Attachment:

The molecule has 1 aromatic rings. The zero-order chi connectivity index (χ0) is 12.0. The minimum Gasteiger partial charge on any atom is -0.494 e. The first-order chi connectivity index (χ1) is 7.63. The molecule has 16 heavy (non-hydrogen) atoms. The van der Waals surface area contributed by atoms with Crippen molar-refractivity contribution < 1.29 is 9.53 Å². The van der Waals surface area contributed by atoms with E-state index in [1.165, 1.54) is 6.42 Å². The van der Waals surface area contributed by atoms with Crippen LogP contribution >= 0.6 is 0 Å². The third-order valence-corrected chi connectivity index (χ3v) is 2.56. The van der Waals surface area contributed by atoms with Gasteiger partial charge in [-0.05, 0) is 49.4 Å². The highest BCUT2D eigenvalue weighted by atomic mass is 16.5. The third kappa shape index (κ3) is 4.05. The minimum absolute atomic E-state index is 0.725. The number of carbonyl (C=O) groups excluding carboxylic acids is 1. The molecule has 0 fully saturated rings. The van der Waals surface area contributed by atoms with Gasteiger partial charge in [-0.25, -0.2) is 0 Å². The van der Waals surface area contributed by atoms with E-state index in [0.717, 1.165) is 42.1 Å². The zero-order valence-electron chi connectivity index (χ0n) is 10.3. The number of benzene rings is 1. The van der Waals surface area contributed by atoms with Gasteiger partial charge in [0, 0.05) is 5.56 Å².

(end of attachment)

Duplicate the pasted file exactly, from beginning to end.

The molecule has 1 aromatic rings. The zero-order chi connectivity index (χ0) is 12.0. The minimum Gasteiger partial charge on any atom is -0.494 e. The first-order chi connectivity index (χ1) is 7.63. The molecule has 16 heavy (non-hydrogen) atoms. The van der Waals surface area contributed by atoms with Crippen molar-refractivity contribution < 1.29 is 9.53 Å². The van der Waals surface area contributed by atoms with E-state index in [1.165, 1.54) is 6.42 Å². The van der Waals surface area contributed by atoms with Crippen LogP contribution >= 0.6 is 0 Å². The third-order valence-corrected chi connectivity index (χ3v) is 2.56. The van der Waals surface area contributed by atoms with Gasteiger partial charge in [-0.05, 0) is 49.4 Å². The highest BCUT2D eigenvalue weighted by atomic mass is 16.5. The third kappa shape index (κ3) is 4.05. The minimum absolute atomic E-state index is 0.725. The number of carbonyl (C=O) groups excluding carboxylic acids is 1. The molecule has 0 fully saturated rings. The van der Waals surface area contributed by atoms with Gasteiger partial charge in [-0.25, -0.2) is 0 Å². The van der Waals surface area contributed by atoms with E-state index in [0.717, 1.165) is 42.1 Å². The zero-order valence-electron chi connectivity index (χ0n) is 10.3. The number of benzene rings is 1. The van der Waals surface area contributed by atoms with Gasteiger partial charge in [0, 0.05) is 5.56 Å².